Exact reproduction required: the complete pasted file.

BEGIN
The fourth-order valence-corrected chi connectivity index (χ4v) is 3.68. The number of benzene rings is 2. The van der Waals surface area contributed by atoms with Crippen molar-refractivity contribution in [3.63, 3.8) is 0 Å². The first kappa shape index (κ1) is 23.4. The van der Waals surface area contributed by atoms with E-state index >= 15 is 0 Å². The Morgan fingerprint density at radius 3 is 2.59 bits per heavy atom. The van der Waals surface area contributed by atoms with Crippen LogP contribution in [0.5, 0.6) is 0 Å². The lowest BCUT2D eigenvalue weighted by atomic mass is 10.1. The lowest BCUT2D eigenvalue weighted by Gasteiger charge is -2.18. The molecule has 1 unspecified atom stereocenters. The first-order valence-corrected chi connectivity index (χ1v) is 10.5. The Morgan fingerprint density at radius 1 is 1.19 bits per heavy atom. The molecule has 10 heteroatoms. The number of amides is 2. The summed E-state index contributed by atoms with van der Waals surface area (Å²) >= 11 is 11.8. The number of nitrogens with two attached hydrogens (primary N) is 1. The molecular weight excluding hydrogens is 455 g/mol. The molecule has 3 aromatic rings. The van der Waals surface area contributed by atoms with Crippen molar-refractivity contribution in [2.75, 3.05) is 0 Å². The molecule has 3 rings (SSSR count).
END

The fourth-order valence-corrected chi connectivity index (χ4v) is 3.68. The number of benzene rings is 2. The van der Waals surface area contributed by atoms with Crippen molar-refractivity contribution in [3.63, 3.8) is 0 Å². The first kappa shape index (κ1) is 23.4. The van der Waals surface area contributed by atoms with E-state index >= 15 is 0 Å². The Morgan fingerprint density at radius 3 is 2.59 bits per heavy atom. The van der Waals surface area contributed by atoms with Crippen LogP contribution in [0.5, 0.6) is 0 Å². The lowest BCUT2D eigenvalue weighted by atomic mass is 10.1. The lowest BCUT2D eigenvalue weighted by Gasteiger charge is -2.18. The molecule has 1 unspecified atom stereocenters. The first-order valence-corrected chi connectivity index (χ1v) is 10.5. The Morgan fingerprint density at radius 1 is 1.19 bits per heavy atom. The molecule has 10 heteroatoms. The number of amides is 2. The summed E-state index contributed by atoms with van der Waals surface area (Å²) >= 11 is 11.8. The number of nitrogens with two attached hydrogens (primary N) is 1. The molecular weight excluding hydrogens is 455 g/mol. The molecule has 3 aromatic rings. The van der Waals surface area contributed by atoms with Crippen molar-refractivity contribution in [2.75, 3.05) is 0 Å². The molecule has 3 rings (SSSR count).